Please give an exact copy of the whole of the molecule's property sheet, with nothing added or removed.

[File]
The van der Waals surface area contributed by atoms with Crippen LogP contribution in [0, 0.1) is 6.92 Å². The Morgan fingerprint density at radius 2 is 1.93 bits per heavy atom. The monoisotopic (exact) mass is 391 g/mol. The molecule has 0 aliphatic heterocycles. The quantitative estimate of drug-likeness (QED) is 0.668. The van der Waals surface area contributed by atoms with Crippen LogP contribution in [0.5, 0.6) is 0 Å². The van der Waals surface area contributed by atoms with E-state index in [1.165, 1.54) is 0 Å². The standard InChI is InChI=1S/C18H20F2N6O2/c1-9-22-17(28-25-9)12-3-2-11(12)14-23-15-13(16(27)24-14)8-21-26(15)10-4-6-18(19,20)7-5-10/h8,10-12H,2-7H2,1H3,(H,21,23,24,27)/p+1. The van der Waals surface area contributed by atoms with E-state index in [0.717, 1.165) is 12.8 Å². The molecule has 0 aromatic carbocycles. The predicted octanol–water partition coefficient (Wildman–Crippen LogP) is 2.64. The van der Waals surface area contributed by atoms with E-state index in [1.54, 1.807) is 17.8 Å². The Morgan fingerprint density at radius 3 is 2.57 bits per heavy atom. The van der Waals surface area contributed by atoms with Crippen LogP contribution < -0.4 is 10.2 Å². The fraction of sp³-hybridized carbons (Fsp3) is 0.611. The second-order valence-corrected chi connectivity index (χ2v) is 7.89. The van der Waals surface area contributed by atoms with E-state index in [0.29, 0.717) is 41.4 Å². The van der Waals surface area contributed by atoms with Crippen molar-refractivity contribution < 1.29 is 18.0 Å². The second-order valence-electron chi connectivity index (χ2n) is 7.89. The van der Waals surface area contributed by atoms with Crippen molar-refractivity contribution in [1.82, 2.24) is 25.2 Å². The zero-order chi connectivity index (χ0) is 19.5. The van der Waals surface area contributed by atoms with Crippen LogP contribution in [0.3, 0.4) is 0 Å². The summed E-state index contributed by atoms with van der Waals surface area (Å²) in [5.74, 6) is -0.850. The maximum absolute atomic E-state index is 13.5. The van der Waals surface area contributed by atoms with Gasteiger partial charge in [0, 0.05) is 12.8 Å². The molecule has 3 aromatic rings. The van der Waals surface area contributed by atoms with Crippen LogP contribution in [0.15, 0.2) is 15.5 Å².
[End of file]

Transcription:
The van der Waals surface area contributed by atoms with Crippen LogP contribution in [0, 0.1) is 6.92 Å². The Morgan fingerprint density at radius 2 is 1.93 bits per heavy atom. The monoisotopic (exact) mass is 391 g/mol. The molecule has 0 aliphatic heterocycles. The quantitative estimate of drug-likeness (QED) is 0.668. The van der Waals surface area contributed by atoms with Crippen LogP contribution in [0.5, 0.6) is 0 Å². The van der Waals surface area contributed by atoms with E-state index in [1.165, 1.54) is 0 Å². The standard InChI is InChI=1S/C18H20F2N6O2/c1-9-22-17(28-25-9)12-3-2-11(12)14-23-15-13(16(27)24-14)8-21-26(15)10-4-6-18(19,20)7-5-10/h8,10-12H,2-7H2,1H3,(H,21,23,24,27)/p+1. The van der Waals surface area contributed by atoms with E-state index in [0.717, 1.165) is 12.8 Å². The molecule has 0 aromatic carbocycles. The predicted octanol–water partition coefficient (Wildman–Crippen LogP) is 2.64. The van der Waals surface area contributed by atoms with E-state index in [1.54, 1.807) is 17.8 Å². The Morgan fingerprint density at radius 3 is 2.57 bits per heavy atom. The van der Waals surface area contributed by atoms with Crippen LogP contribution < -0.4 is 10.2 Å². The fraction of sp³-hybridized carbons (Fsp3) is 0.611. The second-order valence-corrected chi connectivity index (χ2v) is 7.89. The van der Waals surface area contributed by atoms with E-state index in [0.29, 0.717) is 41.4 Å². The van der Waals surface area contributed by atoms with Crippen molar-refractivity contribution < 1.29 is 18.0 Å². The second-order valence-electron chi connectivity index (χ2n) is 7.89. The van der Waals surface area contributed by atoms with Crippen molar-refractivity contribution in [1.82, 2.24) is 25.2 Å². The zero-order chi connectivity index (χ0) is 19.5. The van der Waals surface area contributed by atoms with Crippen LogP contribution in [0.3, 0.4) is 0 Å². The summed E-state index contributed by atoms with van der Waals surface area (Å²) in [5.74, 6) is -0.850. The maximum absolute atomic E-state index is 13.5. The van der Waals surface area contributed by atoms with Gasteiger partial charge in [0, 0.05) is 12.8 Å². The molecule has 3 aromatic rings. The van der Waals surface area contributed by atoms with Crippen LogP contribution in [0.15, 0.2) is 15.5 Å².